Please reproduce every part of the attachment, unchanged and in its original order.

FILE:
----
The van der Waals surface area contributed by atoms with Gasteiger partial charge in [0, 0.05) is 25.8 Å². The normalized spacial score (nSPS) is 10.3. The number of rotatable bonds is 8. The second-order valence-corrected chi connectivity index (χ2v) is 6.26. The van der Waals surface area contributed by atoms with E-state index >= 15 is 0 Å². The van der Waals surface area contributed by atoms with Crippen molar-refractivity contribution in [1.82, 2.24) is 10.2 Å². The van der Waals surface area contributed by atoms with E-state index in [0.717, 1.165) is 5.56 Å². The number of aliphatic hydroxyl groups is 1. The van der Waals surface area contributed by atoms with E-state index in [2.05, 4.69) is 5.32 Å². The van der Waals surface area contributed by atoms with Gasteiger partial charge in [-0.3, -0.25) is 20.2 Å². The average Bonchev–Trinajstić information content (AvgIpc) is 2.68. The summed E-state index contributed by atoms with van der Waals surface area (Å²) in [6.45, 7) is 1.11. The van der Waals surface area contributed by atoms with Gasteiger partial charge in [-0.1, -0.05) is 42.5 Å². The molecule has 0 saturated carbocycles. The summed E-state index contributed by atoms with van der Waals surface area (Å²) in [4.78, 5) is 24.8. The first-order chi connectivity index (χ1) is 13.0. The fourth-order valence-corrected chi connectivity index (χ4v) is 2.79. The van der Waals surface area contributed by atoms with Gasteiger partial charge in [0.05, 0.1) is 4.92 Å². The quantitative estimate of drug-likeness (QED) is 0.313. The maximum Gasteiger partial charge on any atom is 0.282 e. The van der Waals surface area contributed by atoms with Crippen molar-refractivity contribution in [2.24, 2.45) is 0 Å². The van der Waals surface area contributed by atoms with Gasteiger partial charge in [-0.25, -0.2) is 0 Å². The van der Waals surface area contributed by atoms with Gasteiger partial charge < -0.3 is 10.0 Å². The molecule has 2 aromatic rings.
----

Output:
The van der Waals surface area contributed by atoms with Gasteiger partial charge in [0, 0.05) is 25.8 Å². The normalized spacial score (nSPS) is 10.3. The number of rotatable bonds is 8. The second-order valence-corrected chi connectivity index (χ2v) is 6.26. The van der Waals surface area contributed by atoms with E-state index >= 15 is 0 Å². The van der Waals surface area contributed by atoms with Crippen molar-refractivity contribution in [1.82, 2.24) is 10.2 Å². The van der Waals surface area contributed by atoms with E-state index in [0.717, 1.165) is 5.56 Å². The number of aliphatic hydroxyl groups is 1. The van der Waals surface area contributed by atoms with E-state index in [2.05, 4.69) is 5.32 Å². The van der Waals surface area contributed by atoms with Gasteiger partial charge in [-0.3, -0.25) is 20.2 Å². The average Bonchev–Trinajstić information content (AvgIpc) is 2.68. The summed E-state index contributed by atoms with van der Waals surface area (Å²) in [6.45, 7) is 1.11. The van der Waals surface area contributed by atoms with Gasteiger partial charge in [-0.1, -0.05) is 42.5 Å². The molecule has 0 saturated carbocycles. The summed E-state index contributed by atoms with van der Waals surface area (Å²) in [4.78, 5) is 24.8. The first-order chi connectivity index (χ1) is 13.0. The fourth-order valence-corrected chi connectivity index (χ4v) is 2.79. The van der Waals surface area contributed by atoms with Gasteiger partial charge in [0.05, 0.1) is 4.92 Å². The quantitative estimate of drug-likeness (QED) is 0.313. The maximum Gasteiger partial charge on any atom is 0.282 e. The van der Waals surface area contributed by atoms with Crippen molar-refractivity contribution in [2.24, 2.45) is 0 Å². The van der Waals surface area contributed by atoms with Gasteiger partial charge in [-0.25, -0.2) is 0 Å². The van der Waals surface area contributed by atoms with Gasteiger partial charge < -0.3 is 10.0 Å². The molecule has 2 aromatic rings.